The hydrocolloid dressings are great for deeper wounds or ulcers with lots of ooze. The adhesive just isn’t as resilient though, so not so good for patches of skin which move a lot, say around joints. It’s also gets expensive if you’ve got a large area involved.

    With all of those dressings, you have to resist the temptation to change them too often – you’ll just lift the healing tissue right off the wound – a one-way ticket to scar city. Maybe I should spend less time on the ground :)

  12. db says:

    I used Tagaderm and Compeed last year after a bad wipeout left much of my right side with road rash. It took 2 weeks for the worst ones to heal, but I can’t imagine how long it would’ve taken without those two products. Highly recommend either — whichever you use is really up to personal preference.

  13. xJohnnyx says:

    Triple antibacterial cream only, unless I’m bleeding all over the place. If I am bleeding all over the place, I’ll just gauze it for a day or so until it stops.

  14. Shiny Flu says:

    Smith & Nephew Primapore is my preferred dressing for all bike related injuries. It’s very similar to what you see the Pro’s using. It conforms, breathes exceptionally well and is comfortable. The downside is that you must change the dressing daily and that they’re a tad expensive. It’s helped me heal from a bad rock-garden crash (on my MTB) as well as the odd bout of road rash.

  15. Quinn says:

    Road rash from a jack-knife, Shin-pizza from Triple Traps, Rash from a 30 mile day,

    Here in Nev the we like to say “Cowboy Up”

  16. Ghost Rider says:

    Quinn, wouldn’t it be “cowboy down“? I mean, if you’re crashing, you’re no longer up, right? I guess I am unfamiliar with all them cowboy-country terms!

  17. Quinn says:

    Ghost- In other words, “Man Up”, “grow some gonads”, “There’s no crying in baseb….cycling” (only tears of joy after winning the Tour De France, After battling cancer)

  18. Noah says:

    There’s a difference between crying after road rash and taking care of road rash in a practical way.

    There’s nothing manly about being retarded when it comes to taking care of injuries.

  19. Quinn says:

    Stepping down a notch- for perspective- I use soap and water, after the ride, let the wound scab over and let my body do its thing, trail-side clean up is pointless.

  20. db says:

    I should’ve added to my previous post (#8) that with Tagaderm or Compeed, I COVERED the sores in triple anti-biotic ointment, in part to keep any scabs from forming on the wound covering. This made changing the dressing daily possible. And even though it was a bit expensive, I did change them all daily.

  21. Fritz says:

    There have been a couple of instances where I wiped out far from home — I’m talking 40 miles away, my shorts are ripped to shreds, small rocks are embedded in my arms and legs and and I’m dripping blood all over everything. I’ve found I strongly prefer washing the wound out ASAP rather than waiting until I’m at home or my destination — the pain is considerably less if I do it immediately. Water bottles work nicely for spraying the dirt away.

    I’m another fan of the miracle dressings. Healing is faster and scarring is minimized. Here’s a good idea I’ve seen.

  22. robgarbo says:

    I staple bologna over my road rash, no one seems to notice.

  23. Ghost Rider says:

    What’s wrong with scars and scabs, again? Do they interfere with your Hollywood career aspirations?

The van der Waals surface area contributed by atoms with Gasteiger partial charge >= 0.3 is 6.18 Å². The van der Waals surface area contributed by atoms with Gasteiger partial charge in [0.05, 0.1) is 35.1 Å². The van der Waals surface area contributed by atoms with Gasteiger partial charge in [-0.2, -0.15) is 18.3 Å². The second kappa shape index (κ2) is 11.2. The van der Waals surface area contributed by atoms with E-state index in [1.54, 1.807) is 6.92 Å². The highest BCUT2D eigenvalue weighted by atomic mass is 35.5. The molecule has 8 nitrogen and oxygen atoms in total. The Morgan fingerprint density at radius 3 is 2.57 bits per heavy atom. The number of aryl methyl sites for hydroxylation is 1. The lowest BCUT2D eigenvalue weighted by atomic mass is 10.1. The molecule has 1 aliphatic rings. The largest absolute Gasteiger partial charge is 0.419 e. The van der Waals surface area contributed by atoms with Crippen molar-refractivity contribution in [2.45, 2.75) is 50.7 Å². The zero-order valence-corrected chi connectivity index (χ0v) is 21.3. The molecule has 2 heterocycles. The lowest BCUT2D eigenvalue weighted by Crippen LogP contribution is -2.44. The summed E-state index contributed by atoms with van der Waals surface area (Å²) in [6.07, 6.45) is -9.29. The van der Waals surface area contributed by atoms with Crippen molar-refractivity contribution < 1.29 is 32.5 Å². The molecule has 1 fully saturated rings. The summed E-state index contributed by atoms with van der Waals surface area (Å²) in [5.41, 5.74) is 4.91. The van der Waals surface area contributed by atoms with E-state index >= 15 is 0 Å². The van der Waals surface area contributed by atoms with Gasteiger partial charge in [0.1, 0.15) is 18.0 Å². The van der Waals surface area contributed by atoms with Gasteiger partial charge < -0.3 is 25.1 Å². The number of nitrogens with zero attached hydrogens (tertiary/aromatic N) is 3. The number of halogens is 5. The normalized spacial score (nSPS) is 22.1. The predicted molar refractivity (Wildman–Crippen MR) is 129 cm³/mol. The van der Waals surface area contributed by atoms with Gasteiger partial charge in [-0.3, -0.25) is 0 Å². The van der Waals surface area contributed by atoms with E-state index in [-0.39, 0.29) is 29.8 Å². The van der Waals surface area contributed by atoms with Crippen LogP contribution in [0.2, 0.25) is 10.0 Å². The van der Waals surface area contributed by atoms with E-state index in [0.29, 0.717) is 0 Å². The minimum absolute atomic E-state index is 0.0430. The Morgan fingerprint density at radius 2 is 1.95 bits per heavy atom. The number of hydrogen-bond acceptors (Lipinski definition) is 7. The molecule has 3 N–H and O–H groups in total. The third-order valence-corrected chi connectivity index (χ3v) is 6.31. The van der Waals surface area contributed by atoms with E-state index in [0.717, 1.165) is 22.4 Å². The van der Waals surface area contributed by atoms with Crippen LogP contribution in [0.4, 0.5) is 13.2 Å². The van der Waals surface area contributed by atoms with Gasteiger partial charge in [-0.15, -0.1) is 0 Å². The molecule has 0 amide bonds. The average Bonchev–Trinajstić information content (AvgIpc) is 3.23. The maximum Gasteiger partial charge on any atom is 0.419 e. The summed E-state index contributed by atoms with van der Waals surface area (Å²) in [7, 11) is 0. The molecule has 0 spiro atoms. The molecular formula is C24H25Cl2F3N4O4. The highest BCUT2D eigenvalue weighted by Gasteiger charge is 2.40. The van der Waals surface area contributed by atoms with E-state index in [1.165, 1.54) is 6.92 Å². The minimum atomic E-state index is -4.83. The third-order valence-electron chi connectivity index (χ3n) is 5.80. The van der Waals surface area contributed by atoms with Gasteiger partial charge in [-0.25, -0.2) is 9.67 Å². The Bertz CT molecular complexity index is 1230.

I’m going to have to try the “bologna trick”!

  24. Ryan Keefer says:

    A guy on Twitter introduced me to Tegaderm a month or so back after I had a race ending crash in a crit. The road rash on my arm, I put the Tegaderm. The road rash on my knee, I didn’t Arm is completely healed, knee still needs some more healing (it scabbed over, while the arm didn’t). I wrote a similar post on my site ’bout the experience.

    Another vote for Tegaderm, despite its expense. Hopefully, you don’t need it often.

  25. Paul in Minneapoils says:

    On my touring bike (my commuter) I carry 3 bandannas. They are multipurpose; wipe sweat or dripping nose, wetting and washing with, or as a make shift bandage till I can get some where. I got the idea from Hitchers guide to the galaxy, but towels are too big” And I agree about washing out quickly. A few days ago I laid my long haul trucker down, while over 20mph in a turn, my poor baby took more than I did, luckily I was very close to home. All I did was wash it out and it is healing very good, with some scabbing. A co-worker also crashed on a turn, maybe slowing down is the best medicine”.. : / NOT

  26. lisa says:

    I used Neosporin and non-stick gauze for the first six days. The weeping finally slowed down so I switched to Tegaderm yesterday morning. 36 hours later and this thing is filling with liquid. Healthy looking stuff but I wonder when I should change the dressing. Just before it bursts?

  27. Noah says:

    You’re supposed to remove it, gently wash the wound, and replace the tegaderm every 3 days. The liquid is usually blood plasma and/or serum — the same thing that fills blisters. If it starts filling with pus or smelling bad, you should change the tegaderm earlier, and wash the area VERY well. Also, you can “drain” the tegaderm by lifting a corner to allow some of the fluid out, but it won’t ever quite seal up right. I usually wear a gauze pad over the tegaderm if it starts weeping too much.

  28. Thanks – I went down on wet concrete the other day. I’ll check the Tegaderm out.

  29. kayla says:

    i just recently took a horrible spill and everyone says to go to the doc but its far and my mom says that the doc wouldn’t do anything more than what we have done is that true??????

    • Ted Johnson says:

      @Kayla: I had a nasty spill recently too, and considered not going to the doctor, but I did. In my case, I think the doctors reduced my risk of infection and helped the wounds to heal much faster than they would have if I’d just treated them myself with first aid.